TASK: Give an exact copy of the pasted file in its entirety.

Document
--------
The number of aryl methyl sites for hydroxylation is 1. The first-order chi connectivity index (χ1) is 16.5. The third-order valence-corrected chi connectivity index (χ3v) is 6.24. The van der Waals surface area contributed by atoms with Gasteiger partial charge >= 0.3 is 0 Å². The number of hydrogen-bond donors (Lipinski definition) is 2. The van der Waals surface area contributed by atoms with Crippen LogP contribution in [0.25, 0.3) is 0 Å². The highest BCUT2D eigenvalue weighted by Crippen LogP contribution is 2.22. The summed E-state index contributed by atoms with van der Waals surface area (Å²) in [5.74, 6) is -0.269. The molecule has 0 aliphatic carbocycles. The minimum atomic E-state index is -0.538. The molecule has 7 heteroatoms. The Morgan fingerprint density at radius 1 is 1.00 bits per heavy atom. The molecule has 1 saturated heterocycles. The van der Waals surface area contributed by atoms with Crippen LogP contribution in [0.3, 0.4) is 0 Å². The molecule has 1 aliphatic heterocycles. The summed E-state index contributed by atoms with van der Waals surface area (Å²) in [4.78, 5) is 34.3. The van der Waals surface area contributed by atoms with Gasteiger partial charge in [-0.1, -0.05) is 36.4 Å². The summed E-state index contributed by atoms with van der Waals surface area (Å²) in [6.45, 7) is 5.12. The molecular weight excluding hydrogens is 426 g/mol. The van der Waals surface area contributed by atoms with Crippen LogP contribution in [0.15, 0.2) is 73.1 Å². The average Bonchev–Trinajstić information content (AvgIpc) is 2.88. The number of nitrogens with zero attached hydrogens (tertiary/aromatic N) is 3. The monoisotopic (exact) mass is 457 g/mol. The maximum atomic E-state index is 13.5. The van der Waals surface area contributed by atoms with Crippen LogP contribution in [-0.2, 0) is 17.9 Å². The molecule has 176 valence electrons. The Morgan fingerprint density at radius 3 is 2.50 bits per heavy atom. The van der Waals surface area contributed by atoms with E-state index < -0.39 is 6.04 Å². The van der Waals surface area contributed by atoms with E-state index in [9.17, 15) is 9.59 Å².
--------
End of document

The number of aryl methyl sites for hydroxylation is 1. The first-order chi connectivity index (χ1) is 16.5. The third-order valence-corrected chi connectivity index (χ3v) is 6.24. The van der Waals surface area contributed by atoms with Gasteiger partial charge >= 0.3 is 0 Å². The number of hydrogen-bond donors (Lipinski definition) is 2. The van der Waals surface area contributed by atoms with Crippen LogP contribution in [0.25, 0.3) is 0 Å². The highest BCUT2D eigenvalue weighted by Crippen LogP contribution is 2.22. The summed E-state index contributed by atoms with van der Waals surface area (Å²) in [5.74, 6) is -0.269. The molecule has 0 aliphatic carbocycles. The minimum atomic E-state index is -0.538. The molecule has 7 heteroatoms. The Morgan fingerprint density at radius 1 is 1.00 bits per heavy atom. The molecule has 1 saturated heterocycles. The van der Waals surface area contributed by atoms with Crippen LogP contribution in [0.3, 0.4) is 0 Å². The molecule has 1 aliphatic heterocycles. The summed E-state index contributed by atoms with van der Waals surface area (Å²) in [4.78, 5) is 34.3. The van der Waals surface area contributed by atoms with Gasteiger partial charge in [-0.1, -0.05) is 36.4 Å². The summed E-state index contributed by atoms with van der Waals surface area (Å²) in [6.45, 7) is 5.12. The molecular weight excluding hydrogens is 426 g/mol. The van der Waals surface area contributed by atoms with Crippen LogP contribution in [0.15, 0.2) is 73.1 Å². The average Bonchev–Trinajstić information content (AvgIpc) is 2.88. The number of nitrogens with zero attached hydrogens (tertiary/aromatic N) is 3. The monoisotopic (exact) mass is 457 g/mol. The maximum atomic E-state index is 13.5. The van der Waals surface area contributed by atoms with Crippen LogP contribution in [-0.2, 0) is 17.9 Å². The molecule has 176 valence electrons. The Morgan fingerprint density at radius 3 is 2.50 bits per heavy atom. The van der Waals surface area contributed by atoms with E-state index < -0.39 is 6.04 Å². The van der Waals surface area contributed by atoms with E-state index in [9.17, 15) is 9.59 Å².